As a rain and wind storm approaches, transportation agencies are battening down the hatches.The new Tappan Zee Bridge project is among the transportation sites ready for the storm, with equipment secured and moved away from the bridge and a tugboat patrol in the area, Gov. Andrew Cuomo said.Generally, the $3.9 billion bridge project has three levels of preparedness. At Level 1, crews prepare for 30 mile per hour winds by securing materials and checking mooring lines. Level 2 sees equipment moved to more protected areas of the river and at Level 3 equipment is moved to more shallow areas. INCOMING NOR'EASTER: What to know now LIST: Schools cancel after-school activities STORM GUIDE: Everything you need to know 7-DAY FORECAST: The forecast for this evening predicts wind gusts up to 40 to 50 miles per hour.On the existing bridge, the Thruway Authority can choose to lower speed limits and limit tractor-trailer traffic when winds increase. The governor said bridge personnel are monitoring wind speeds, though winds would have to be sustained at 45 miles per hour, or gusts of 50 miles per hour, for tractor-trailers to be prohibited.The governor also said tow truck crews are on standby in case of accidents or disabled vehicles.Metro-North, according to the governor's office, has placed additional buses at the Wassaic station in Dutchess County as a precaution.The subway system has pump trains and personnel ready and on and in the MTA bridges and tunnels, crews have checked roadway surfaces, drainage systems and emergency supplies.Shortly before 5:30 p.m. Monday night, the railroad said there were 15 minute delays on the Harlem Line due to congestion caused by an earlier disabled train and speed restrictions. ​ LIVE LOOK: Westchester-Rockland roads TRAFFIC: Map, cameras at RIDE-HAILING: Uber flourishes in the Lower Hudson Valley, despite being illegal FINES: Tappan Continue Reading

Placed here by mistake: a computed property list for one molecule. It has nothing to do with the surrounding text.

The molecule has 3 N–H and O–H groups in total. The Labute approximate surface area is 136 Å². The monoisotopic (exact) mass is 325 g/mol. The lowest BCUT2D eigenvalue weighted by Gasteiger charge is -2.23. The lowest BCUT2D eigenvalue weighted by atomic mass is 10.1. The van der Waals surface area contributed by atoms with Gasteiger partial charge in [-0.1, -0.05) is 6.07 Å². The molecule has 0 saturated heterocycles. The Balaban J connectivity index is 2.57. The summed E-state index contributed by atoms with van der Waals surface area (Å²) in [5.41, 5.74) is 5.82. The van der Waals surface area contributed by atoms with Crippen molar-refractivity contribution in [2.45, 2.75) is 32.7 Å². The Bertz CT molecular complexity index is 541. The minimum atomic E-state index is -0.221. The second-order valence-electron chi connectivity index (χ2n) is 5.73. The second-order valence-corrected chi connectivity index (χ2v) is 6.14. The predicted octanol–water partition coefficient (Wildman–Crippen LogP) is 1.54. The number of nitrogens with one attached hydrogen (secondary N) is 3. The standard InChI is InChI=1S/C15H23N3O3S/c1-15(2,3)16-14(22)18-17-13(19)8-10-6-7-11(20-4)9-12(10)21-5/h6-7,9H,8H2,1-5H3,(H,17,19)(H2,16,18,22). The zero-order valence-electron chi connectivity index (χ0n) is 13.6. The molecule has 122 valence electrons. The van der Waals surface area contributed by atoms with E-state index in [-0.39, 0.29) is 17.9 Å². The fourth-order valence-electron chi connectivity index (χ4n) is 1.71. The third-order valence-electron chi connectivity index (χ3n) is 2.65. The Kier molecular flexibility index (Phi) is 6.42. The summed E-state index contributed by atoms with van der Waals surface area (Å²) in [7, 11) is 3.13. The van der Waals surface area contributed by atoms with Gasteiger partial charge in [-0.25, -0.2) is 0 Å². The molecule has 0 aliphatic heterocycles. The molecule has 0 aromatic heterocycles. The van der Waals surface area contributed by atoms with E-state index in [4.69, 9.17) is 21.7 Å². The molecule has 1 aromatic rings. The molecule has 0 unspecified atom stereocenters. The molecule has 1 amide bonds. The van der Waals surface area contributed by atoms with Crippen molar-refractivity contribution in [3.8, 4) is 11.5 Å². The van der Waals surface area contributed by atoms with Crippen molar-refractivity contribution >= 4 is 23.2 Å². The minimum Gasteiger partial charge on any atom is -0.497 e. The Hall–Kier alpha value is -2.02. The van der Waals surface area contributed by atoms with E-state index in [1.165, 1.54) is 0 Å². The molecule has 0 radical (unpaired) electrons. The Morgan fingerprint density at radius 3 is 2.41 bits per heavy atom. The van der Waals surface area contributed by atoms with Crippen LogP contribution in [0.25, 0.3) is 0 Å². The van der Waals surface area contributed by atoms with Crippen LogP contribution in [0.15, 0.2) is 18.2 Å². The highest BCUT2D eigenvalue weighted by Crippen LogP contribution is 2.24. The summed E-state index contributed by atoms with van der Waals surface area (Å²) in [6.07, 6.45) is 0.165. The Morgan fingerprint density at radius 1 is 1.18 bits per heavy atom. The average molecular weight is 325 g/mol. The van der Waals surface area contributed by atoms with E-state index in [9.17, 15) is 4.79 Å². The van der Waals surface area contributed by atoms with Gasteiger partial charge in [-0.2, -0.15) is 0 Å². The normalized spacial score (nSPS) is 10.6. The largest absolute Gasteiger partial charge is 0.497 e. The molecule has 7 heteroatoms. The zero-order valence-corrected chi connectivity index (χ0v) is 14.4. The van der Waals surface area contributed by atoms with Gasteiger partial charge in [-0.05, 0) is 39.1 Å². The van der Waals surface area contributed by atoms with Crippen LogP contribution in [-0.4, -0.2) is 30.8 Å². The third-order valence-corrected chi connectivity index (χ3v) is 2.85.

Locations for Tuesday Port Authority toll hearings